The young Flemish writer Saskia de Coster is considered one of the rising talents in Belgium. Her Radio Books contribution centers around a unsettling telephone call.
Saskia de Coster was born in 1976 and studied Germanic languages at Catholic University Leuven. But she says she began writing when she was just two years old. Her debut novel ‘Vrije Val’ (Freefall) was published when she was twenty four. After that, in quick succession, came ‘Jeuk’ ( Itch) and ‘Eeuwige roem’ (Eternal Glory) for which she was nominated for the prestigious BNG literary award. In 2009 she published her latest book ‘Dit is van Mij’ (This is Mine) as well as a graphic novel written with Nicolas Provost.
“I’m always on the look out for that one word that encapsulates everything,” explains de Coster. She says she writes not just to control her uneasiness about what's happening in the world but also because she feels that one of the strongest ways to make her point is through the power of words. She is currently a writer-in-residence at Ledig House in New York City.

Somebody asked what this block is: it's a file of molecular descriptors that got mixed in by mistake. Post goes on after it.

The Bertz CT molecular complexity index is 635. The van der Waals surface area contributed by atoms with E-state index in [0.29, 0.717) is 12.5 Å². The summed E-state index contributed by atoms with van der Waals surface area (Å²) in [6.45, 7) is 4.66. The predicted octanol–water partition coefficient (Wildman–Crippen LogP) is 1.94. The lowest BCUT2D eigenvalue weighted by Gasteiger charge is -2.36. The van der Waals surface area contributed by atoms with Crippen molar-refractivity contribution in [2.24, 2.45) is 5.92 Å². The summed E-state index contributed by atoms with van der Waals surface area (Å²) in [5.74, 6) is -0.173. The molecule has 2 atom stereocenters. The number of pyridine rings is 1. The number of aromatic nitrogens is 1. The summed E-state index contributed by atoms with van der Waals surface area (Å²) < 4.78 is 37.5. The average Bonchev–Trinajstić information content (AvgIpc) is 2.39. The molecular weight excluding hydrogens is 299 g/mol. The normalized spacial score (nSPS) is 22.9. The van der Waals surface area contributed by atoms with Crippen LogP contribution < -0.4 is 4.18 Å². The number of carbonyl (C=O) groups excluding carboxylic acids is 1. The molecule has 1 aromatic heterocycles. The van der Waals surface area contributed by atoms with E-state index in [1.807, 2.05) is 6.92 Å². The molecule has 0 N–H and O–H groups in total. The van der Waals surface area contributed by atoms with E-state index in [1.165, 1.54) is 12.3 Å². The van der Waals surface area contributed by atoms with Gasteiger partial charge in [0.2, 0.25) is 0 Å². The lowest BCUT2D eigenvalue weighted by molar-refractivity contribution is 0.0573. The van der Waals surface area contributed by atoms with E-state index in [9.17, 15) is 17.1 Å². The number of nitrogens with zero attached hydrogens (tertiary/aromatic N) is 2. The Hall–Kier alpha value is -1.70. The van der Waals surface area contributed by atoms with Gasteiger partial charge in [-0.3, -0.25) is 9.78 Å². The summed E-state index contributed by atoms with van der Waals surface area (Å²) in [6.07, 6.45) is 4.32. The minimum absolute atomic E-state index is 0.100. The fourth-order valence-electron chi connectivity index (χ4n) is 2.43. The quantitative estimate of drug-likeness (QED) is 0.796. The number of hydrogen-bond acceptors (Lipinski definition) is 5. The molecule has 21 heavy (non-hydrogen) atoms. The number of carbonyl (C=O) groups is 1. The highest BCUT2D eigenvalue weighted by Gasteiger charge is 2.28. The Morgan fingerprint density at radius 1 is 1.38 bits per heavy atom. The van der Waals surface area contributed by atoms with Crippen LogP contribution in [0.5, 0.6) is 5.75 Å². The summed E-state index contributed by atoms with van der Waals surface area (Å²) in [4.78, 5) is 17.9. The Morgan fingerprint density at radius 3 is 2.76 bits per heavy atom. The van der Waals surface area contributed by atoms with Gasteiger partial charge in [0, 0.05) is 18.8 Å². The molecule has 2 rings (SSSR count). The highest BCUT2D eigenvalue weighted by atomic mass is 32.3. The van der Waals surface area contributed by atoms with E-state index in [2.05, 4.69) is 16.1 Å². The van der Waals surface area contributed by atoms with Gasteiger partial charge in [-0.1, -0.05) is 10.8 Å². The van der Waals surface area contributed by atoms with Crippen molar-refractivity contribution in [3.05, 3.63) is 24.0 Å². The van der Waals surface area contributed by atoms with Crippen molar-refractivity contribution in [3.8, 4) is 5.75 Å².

Her contribution to RadioBooks has the rather enigmatic title 'Pulling a Crocodile by the Tongue'. It's about a young woman, Emily who's just moved to a new house with her two dogs. She's having problems adapting to her new surroundings - even emptying her boxes is too much for her. Does a strange, meandering telephone conversation with a stranger calm her down or exacerbate her melancholy and her despair?
"It is the story of a girl who walked down the street with a plaster statue in her arms,' says the voice. 'She didn't notice that the statue lost an arm on the corner of the street, and a few steps further on, a big toe… The girl walked on and on, until she was no longer carrying a statue in her arms but only the ghost of a statue, but still she didn't give up, she just kept walking until she noticed that she herself had also lost her arms and legs along the way, and that she was nothing more than her own shadow."
'Pulling a Crocodile by the Tongue' by Saskia de Coster was translated by Michael O’Louglin. The story is read by Ginger Da Silva.
The series Radio Books is an initiative of Flemish-Dutch Huis de Buren in Brussels, in association with the Flemish radio broadcaster Klara and Radio Netherlands Worldwide.